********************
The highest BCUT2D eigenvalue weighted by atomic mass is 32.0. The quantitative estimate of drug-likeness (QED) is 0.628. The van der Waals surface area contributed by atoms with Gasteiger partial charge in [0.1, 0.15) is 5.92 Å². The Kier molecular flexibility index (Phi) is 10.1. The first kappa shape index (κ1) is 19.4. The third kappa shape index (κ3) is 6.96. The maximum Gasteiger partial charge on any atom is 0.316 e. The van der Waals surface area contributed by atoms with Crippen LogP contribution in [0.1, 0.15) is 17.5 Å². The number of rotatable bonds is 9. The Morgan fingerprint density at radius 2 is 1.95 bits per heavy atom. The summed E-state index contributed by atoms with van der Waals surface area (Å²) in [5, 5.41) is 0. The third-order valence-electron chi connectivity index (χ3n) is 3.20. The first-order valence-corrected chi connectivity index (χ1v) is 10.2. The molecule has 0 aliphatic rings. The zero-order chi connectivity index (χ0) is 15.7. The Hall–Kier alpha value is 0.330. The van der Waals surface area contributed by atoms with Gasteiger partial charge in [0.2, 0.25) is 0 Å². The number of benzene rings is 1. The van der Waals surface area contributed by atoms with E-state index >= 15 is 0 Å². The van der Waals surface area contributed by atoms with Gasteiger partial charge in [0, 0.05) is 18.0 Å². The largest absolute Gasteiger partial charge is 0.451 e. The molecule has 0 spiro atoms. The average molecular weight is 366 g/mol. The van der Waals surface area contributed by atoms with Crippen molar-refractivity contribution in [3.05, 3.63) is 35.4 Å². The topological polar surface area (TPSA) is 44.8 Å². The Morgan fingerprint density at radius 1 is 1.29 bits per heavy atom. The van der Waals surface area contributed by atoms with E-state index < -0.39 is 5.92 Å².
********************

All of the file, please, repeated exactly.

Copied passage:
The highest BCUT2D eigenvalue weighted by atomic mass is 32.0. The quantitative estimate of drug-likeness (QED) is 0.628. The van der Waals surface area contributed by atoms with Gasteiger partial charge in [0.1, 0.15) is 5.92 Å². The Kier molecular flexibility index (Phi) is 10.1. The first kappa shape index (κ1) is 19.4. The third kappa shape index (κ3) is 6.96. The maximum Gasteiger partial charge on any atom is 0.316 e. The van der Waals surface area contributed by atoms with Crippen LogP contribution in [0.1, 0.15) is 17.5 Å². The number of rotatable bonds is 9. The Morgan fingerprint density at radius 2 is 1.95 bits per heavy atom. The summed E-state index contributed by atoms with van der Waals surface area (Å²) in [5, 5.41) is 0. The third-order valence-electron chi connectivity index (χ3n) is 3.20. The first-order valence-corrected chi connectivity index (χ1v) is 10.2. The molecule has 0 aliphatic rings. The zero-order chi connectivity index (χ0) is 15.7. The Hall–Kier alpha value is 0.330. The van der Waals surface area contributed by atoms with Gasteiger partial charge in [0.2, 0.25) is 0 Å². The number of benzene rings is 1. The van der Waals surface area contributed by atoms with E-state index >= 15 is 0 Å². The van der Waals surface area contributed by atoms with Gasteiger partial charge in [0, 0.05) is 18.0 Å². The largest absolute Gasteiger partial charge is 0.451 e. The molecule has 0 spiro atoms. The average molecular weight is 366 g/mol. The van der Waals surface area contributed by atoms with Crippen molar-refractivity contribution in [3.05, 3.63) is 35.4 Å². The topological polar surface area (TPSA) is 44.8 Å². The Morgan fingerprint density at radius 1 is 1.29 bits per heavy atom. The van der Waals surface area contributed by atoms with E-state index < -0.39 is 5.92 Å².